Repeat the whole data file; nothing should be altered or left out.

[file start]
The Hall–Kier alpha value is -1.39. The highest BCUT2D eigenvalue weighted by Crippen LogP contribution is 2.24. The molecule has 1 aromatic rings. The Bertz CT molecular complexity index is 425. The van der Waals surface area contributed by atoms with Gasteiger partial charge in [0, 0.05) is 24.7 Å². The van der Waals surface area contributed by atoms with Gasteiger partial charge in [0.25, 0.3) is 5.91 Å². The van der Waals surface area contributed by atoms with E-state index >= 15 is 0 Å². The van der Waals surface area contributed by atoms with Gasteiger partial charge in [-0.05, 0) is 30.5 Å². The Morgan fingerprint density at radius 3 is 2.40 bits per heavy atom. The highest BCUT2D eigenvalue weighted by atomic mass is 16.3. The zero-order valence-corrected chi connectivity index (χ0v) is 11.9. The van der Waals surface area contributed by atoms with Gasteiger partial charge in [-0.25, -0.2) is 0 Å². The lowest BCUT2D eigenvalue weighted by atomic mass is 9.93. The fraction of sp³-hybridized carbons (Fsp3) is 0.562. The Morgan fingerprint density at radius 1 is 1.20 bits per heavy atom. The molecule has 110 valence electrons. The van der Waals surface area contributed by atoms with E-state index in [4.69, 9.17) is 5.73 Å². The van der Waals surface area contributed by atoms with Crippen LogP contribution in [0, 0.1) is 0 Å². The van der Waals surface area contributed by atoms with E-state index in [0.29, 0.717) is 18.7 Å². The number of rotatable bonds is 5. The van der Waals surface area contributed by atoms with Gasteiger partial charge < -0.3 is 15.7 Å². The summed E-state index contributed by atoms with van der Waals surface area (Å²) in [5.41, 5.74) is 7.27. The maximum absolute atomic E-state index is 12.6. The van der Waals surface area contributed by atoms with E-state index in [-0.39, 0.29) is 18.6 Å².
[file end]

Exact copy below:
The Hall–Kier alpha value is -1.39. The highest BCUT2D eigenvalue weighted by Crippen LogP contribution is 2.24. The molecule has 1 aromatic rings. The Bertz CT molecular complexity index is 425. The van der Waals surface area contributed by atoms with Gasteiger partial charge in [0, 0.05) is 24.7 Å². The van der Waals surface area contributed by atoms with Gasteiger partial charge in [0.25, 0.3) is 5.91 Å². The van der Waals surface area contributed by atoms with E-state index >= 15 is 0 Å². The van der Waals surface area contributed by atoms with Gasteiger partial charge in [-0.05, 0) is 30.5 Å². The Morgan fingerprint density at radius 3 is 2.40 bits per heavy atom. The highest BCUT2D eigenvalue weighted by atomic mass is 16.3. The zero-order valence-corrected chi connectivity index (χ0v) is 11.9. The van der Waals surface area contributed by atoms with Gasteiger partial charge in [-0.25, -0.2) is 0 Å². The lowest BCUT2D eigenvalue weighted by atomic mass is 9.93. The fraction of sp³-hybridized carbons (Fsp3) is 0.562. The Morgan fingerprint density at radius 1 is 1.20 bits per heavy atom. The molecule has 110 valence electrons. The van der Waals surface area contributed by atoms with E-state index in [4.69, 9.17) is 5.73 Å². The van der Waals surface area contributed by atoms with Crippen LogP contribution in [0, 0.1) is 0 Å². The van der Waals surface area contributed by atoms with E-state index in [0.29, 0.717) is 18.7 Å². The number of rotatable bonds is 5. The van der Waals surface area contributed by atoms with Gasteiger partial charge < -0.3 is 15.7 Å². The summed E-state index contributed by atoms with van der Waals surface area (Å²) in [5.41, 5.74) is 7.27. The maximum absolute atomic E-state index is 12.6. The van der Waals surface area contributed by atoms with E-state index in [-0.39, 0.29) is 18.6 Å².